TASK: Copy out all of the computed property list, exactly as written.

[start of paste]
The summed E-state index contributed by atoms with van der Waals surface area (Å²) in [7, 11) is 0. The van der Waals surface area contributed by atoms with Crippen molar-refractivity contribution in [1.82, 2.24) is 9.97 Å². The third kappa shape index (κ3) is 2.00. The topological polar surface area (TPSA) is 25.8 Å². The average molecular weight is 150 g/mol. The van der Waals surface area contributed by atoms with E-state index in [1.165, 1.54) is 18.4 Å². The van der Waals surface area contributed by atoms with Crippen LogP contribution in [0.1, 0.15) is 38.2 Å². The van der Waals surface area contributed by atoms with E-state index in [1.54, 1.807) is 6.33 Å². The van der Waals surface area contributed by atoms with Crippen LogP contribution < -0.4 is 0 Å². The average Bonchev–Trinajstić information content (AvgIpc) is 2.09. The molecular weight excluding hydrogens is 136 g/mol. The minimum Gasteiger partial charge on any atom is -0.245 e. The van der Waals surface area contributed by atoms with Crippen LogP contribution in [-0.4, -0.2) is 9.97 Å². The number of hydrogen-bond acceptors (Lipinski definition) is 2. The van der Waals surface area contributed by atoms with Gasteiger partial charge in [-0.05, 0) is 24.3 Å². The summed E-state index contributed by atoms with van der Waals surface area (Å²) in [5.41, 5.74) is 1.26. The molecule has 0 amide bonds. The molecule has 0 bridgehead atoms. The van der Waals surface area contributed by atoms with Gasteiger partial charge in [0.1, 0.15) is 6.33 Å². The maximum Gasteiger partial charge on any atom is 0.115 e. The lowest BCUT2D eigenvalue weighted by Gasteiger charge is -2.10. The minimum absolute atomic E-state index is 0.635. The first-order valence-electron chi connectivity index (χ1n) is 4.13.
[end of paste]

The summed E-state index contributed by atoms with van der Waals surface area (Å²) in [7, 11) is 0. The van der Waals surface area contributed by atoms with Crippen molar-refractivity contribution in [1.82, 2.24) is 9.97 Å². The third kappa shape index (κ3) is 2.00. The topological polar surface area (TPSA) is 25.8 Å². The average molecular weight is 150 g/mol. The van der Waals surface area contributed by atoms with E-state index in [1.165, 1.54) is 18.4 Å². The van der Waals surface area contributed by atoms with Crippen LogP contribution in [0.1, 0.15) is 38.2 Å². The van der Waals surface area contributed by atoms with E-state index in [1.54, 1.807) is 6.33 Å². The van der Waals surface area contributed by atoms with Crippen LogP contribution < -0.4 is 0 Å². The average Bonchev–Trinajstić information content (AvgIpc) is 2.09. The molecular weight excluding hydrogens is 136 g/mol. The minimum Gasteiger partial charge on any atom is -0.245 e. The van der Waals surface area contributed by atoms with Crippen LogP contribution in [-0.4, -0.2) is 9.97 Å². The number of hydrogen-bond acceptors (Lipinski definition) is 2. The van der Waals surface area contributed by atoms with Gasteiger partial charge in [-0.05, 0) is 24.3 Å². The summed E-state index contributed by atoms with van der Waals surface area (Å²) in [5.41, 5.74) is 1.26. The molecule has 0 amide bonds. The molecule has 0 bridgehead atoms. The van der Waals surface area contributed by atoms with Gasteiger partial charge in [0.1, 0.15) is 6.33 Å². The maximum Gasteiger partial charge on any atom is 0.115 e. The lowest BCUT2D eigenvalue weighted by Gasteiger charge is -2.10. The minimum absolute atomic E-state index is 0.635. The first-order valence-electron chi connectivity index (χ1n) is 4.13.